The Justice Department launches another antitrust lawsuit against the world’s biggest tech bully.
Google has been slapped with a second antitrust suit by the Justice Department, this time Joe Biden’s version, alleging that the Big Tech giant is engaging in unlawful monopolistic dominance of the digital advertising marketplace.
The lawsuit alleges that Google “has corrupted legitimate competition in the ad tech industry by engaging in a systematic campaign to seize control of the wide swath of high-tech tools used by publishers, advertisers and brokers, to facilitate digital advertising,” and “having inserted itself into all aspects of the digital advertising marketplace” is using “anticompetitive, exclusionary and unlawful means to eliminate or severely diminish any threat to its dominance over digital advertising technologies.” In other words, Google has effectively gained such monopolistic control over the online advertising sector that it can force advertisers into using only its tools in order to ply their trade online.
Eight states have joined the DOJ in the suit: California, Colorado, Connecticut, New Jersey, New York, Rhode Island, Tennessee, and Virginia. They argue that “Google’s exclusionary, anticompetitive acts have severely weakened, if not destroyed, competition in the ad tech industry.”
The numbers appear to back up the lawsuit’s allegations, as 80% of Google’s third-quarter revenue last year, totaling $54.5 billion, came from its digital advertising business. And that total was up a billion dollars over the prior year.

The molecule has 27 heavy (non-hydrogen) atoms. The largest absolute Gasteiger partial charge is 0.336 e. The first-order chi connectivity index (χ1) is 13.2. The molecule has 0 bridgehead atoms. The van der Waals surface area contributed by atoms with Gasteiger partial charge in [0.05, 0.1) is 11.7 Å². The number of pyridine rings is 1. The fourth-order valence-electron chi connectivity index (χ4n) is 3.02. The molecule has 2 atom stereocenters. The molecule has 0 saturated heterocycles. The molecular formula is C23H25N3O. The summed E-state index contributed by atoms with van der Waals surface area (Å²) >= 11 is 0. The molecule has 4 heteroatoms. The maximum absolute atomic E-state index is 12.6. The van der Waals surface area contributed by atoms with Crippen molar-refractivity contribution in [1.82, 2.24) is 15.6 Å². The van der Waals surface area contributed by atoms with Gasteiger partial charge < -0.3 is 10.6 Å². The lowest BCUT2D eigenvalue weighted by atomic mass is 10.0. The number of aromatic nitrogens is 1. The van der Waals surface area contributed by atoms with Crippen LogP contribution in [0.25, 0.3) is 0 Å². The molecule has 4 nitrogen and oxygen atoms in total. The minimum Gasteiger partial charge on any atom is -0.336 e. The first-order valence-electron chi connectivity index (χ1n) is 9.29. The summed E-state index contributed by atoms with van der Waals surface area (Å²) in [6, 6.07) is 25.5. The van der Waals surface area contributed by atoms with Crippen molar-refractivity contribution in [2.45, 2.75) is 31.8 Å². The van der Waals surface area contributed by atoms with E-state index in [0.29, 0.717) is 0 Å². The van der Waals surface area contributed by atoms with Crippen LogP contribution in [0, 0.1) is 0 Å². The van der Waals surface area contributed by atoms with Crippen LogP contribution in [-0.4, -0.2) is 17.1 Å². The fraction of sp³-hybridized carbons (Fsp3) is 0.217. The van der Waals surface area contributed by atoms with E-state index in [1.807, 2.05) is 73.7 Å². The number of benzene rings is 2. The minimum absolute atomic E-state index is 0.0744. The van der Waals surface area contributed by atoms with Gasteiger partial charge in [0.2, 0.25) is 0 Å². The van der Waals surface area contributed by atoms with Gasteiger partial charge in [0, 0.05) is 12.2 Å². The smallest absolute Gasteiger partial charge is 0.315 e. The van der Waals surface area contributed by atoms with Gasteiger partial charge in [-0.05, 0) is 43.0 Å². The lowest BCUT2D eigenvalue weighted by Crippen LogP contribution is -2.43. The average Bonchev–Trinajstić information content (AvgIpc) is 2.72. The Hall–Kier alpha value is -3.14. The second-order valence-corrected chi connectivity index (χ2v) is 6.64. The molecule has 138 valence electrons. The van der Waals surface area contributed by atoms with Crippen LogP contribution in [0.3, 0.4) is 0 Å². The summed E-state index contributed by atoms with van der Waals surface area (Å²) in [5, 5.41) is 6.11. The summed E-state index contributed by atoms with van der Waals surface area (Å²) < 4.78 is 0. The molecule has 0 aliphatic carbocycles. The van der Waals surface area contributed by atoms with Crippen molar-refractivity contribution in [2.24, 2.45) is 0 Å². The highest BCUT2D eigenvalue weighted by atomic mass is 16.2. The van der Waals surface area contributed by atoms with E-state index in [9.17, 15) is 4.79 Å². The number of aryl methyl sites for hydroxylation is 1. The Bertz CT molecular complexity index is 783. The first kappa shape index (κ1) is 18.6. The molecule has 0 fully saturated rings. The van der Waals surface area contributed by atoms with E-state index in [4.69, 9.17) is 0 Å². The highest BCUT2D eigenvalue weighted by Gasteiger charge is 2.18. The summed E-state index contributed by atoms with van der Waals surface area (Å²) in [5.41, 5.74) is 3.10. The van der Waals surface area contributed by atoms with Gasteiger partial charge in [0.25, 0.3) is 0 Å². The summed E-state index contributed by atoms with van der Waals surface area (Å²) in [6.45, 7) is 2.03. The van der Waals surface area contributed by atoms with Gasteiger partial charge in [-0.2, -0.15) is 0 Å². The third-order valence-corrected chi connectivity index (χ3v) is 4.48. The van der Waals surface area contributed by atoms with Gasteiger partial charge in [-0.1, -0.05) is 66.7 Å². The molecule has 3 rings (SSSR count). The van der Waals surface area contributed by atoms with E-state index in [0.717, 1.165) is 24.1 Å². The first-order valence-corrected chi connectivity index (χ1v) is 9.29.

In October 2020, Donald Trump’s DOJ raised the first antitrust lawsuit against the tech giant, a suit that is still working its way through the court process. On top of these DOJ-initiated lawsuits, Google also faces three other antitrust suits raised by several state attorneys general.
The tech giant’s stifling of competition appears to be finally catching up to it, as NBC News reports that “even one of Google’s own advertising executives questioned the wisdom of Google’s broad ownership in the space.” According to that executive: “Is there a deeper issue with us owning the platform, the exchange, and a huge network? The analogy would be if Goldman or Citibank owned the [New York Stock Exchange].”
As with any monopoly, the freedom necessary for the health and continuing development of a free market economy is made into a mockery. Monopolies give capitalism an undeserved bad reputation.
The DOJ lawsuit also serves to demonstrate a rare occasion where conservatives and the Biden administration agree on a problem. “There’s not much the Biden administration is doing right,” says Mike Davis, founder of the Internet Accountability Project, “but enforcement of federal antitrust laws is one area on which we agree. Big Tech monopolists like Google have far too much control over the digital ad market because they engage in unfair, anticompetitive and illegal practices.”
They certainly have, and hopefully this lawsuit will lead to severely limiting Google’s squelching of the free market and in turn speech-stifling practices.
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